In GRACEFUL LIVING by Tara KarmeshvariLeave a Comment

Rudolf Steiner 1891

While biodynamic food and farming now are household words, you may wonder where it began. Stroll to the vegetable market and look for the finest vegetables in the organic stalls and biodynamic vegetables will stand particularly forward in color, size and potency.

Biodynamic farming is a vegetable revolution in both health and nutritional quality. A huge inspiration to live practically and in greater harmony with nature and the cosmic rhythms. It reflects an alertness of the world and its natural balance. The biodynamic way of cultivating farmland is also the most sustainable. This makes biodynamic agriculture and food products extra important for our health, environment and climate, both now and in the future.

Moreover, because biodynamic farming avoids adding toxic substances, it provides for a greater diversity of living organisms in the soil and in the adjacent areas. Compost with biodynamic preparations hightents soil quality and plant health. Several long-term scientific studies of organic, biodynamic and conventional farming show that the biodynamic method is the best to build and nurture the earth’s topsoil and bind CO2. In this way, growing vegetables, tending your garden and providing natural, clean food is a way to respect the mandala of your physical body, family and  relationships.

The culture house in Ytterjarna, Sweden

Hundred years ago the Austrian thinker, Rudolf Steiner, began forming his ideas and came forth with a radical principle: placing the individual human being at the forefront rather than the system. He formulated these principles under a new name, anthroposophy. In his words, “anthroposophy is a way to grace, which will lead the spiritual in the human being to the spiritual in the universe.” Today it is a scientific and artistic movement based on a particular insight: that human beings are essentially spiritual beings.
Thus, anthroposophy is not only the knowledge of human beings, but also a method through which people have the opportunity to achieve recognition of themselves as spiritual individuals as well as consciousness of their origin in a transcendental world. The methods for this are well described in the anthroposopcal literature.

In Europe, USA and Asia, when progressive parents look for a suitable kindergarden or school for their child, they often choose a Steiner school, or the like, with the hope that here the child will have better circumstances for developing its creative potential and capacity for independent thinking. In Steiner’s schools you find subjects like expressive movement, dramatic art, music, architecture, sculpture and painting while using those topics as tools for learning reading, writing and math.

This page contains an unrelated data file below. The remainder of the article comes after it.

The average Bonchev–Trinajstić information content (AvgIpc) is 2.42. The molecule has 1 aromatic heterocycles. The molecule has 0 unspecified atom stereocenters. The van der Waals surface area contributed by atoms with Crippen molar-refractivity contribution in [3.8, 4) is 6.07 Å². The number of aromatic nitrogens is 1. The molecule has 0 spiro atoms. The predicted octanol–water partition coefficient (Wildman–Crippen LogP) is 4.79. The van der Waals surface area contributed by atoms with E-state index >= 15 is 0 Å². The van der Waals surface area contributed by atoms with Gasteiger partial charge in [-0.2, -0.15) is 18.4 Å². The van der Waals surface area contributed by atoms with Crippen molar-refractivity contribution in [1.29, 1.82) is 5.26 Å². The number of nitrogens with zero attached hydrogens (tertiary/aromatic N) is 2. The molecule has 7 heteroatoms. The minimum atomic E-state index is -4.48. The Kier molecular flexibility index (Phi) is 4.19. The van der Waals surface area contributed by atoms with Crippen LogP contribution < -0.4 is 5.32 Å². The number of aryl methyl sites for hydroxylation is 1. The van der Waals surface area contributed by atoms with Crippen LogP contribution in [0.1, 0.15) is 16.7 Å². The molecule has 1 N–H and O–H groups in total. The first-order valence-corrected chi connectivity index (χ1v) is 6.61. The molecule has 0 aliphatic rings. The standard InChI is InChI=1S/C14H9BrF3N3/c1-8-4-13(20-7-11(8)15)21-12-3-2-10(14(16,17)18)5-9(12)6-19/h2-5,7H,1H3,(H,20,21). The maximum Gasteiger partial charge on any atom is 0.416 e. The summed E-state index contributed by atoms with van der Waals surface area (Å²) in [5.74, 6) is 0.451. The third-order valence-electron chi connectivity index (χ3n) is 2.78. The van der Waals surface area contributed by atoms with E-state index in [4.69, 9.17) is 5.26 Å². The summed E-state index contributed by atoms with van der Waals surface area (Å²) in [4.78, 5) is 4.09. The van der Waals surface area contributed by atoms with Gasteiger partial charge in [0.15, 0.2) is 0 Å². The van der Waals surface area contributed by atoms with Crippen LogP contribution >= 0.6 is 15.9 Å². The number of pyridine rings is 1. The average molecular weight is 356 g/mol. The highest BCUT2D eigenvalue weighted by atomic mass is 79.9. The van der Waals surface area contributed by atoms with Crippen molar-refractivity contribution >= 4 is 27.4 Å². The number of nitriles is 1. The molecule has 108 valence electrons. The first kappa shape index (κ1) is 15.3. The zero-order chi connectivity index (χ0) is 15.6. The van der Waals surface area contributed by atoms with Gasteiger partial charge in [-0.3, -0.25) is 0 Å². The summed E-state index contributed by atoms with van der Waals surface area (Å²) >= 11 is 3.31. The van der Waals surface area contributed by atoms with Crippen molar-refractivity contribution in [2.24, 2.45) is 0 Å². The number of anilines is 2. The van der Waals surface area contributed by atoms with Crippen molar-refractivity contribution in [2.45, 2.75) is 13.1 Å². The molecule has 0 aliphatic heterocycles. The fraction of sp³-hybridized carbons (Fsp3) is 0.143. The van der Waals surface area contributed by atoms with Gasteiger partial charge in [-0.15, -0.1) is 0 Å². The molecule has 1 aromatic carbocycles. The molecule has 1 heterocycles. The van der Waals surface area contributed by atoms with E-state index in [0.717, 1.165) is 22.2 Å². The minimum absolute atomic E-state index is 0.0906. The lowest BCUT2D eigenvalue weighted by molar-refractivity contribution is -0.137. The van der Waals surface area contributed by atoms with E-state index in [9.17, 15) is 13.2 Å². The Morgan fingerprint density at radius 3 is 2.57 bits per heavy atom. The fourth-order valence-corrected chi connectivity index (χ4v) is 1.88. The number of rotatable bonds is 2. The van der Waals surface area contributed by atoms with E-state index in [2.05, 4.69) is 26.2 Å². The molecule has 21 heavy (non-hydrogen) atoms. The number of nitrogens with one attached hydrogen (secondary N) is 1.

As we look into the philosophy of Steiner and of his contemporaries, we find that those days offered a lot of strange and extreme ideas to the aspiring spiritual seeker. Prior to this, there was a flowering spiritual culture in Europe, with both reliable and unreliable sources, from the established religion, folk heritage, the Theosophical Society and other secret and esoteric organisations. Rudolf Steiner claims he received his knowledge from the Akashic records. The Akashic or the Hall of Records are a space-like compendium of thoughts, events and emotions believed by Theosophists to be encoded in a non-physical plane of existence known as the astral plane.

Rudolf Steiner’s principles and methods regarding holistic cultivation cover a wide spectrum of how to let the vital forces of nature and the cosmos work in unison. In present day Sweden, the colorful village Ytterjarna outside Stockholm is a living example of this. It contains culture house, school, hospital, hospice, theater, green houses for biodynamic farms and so much more. It’s worth a visit to see it’s possible to combine the best of both worlds, modern and the ideal.

About the Author
Tara Karmeshvari

Tara Karmeshvari

Art of Life artist & promoter of all living beings' right to freedom and enlightenment. Founder of Other LEVEKUNST articles by the same author.

Share this Post

Leave a Comment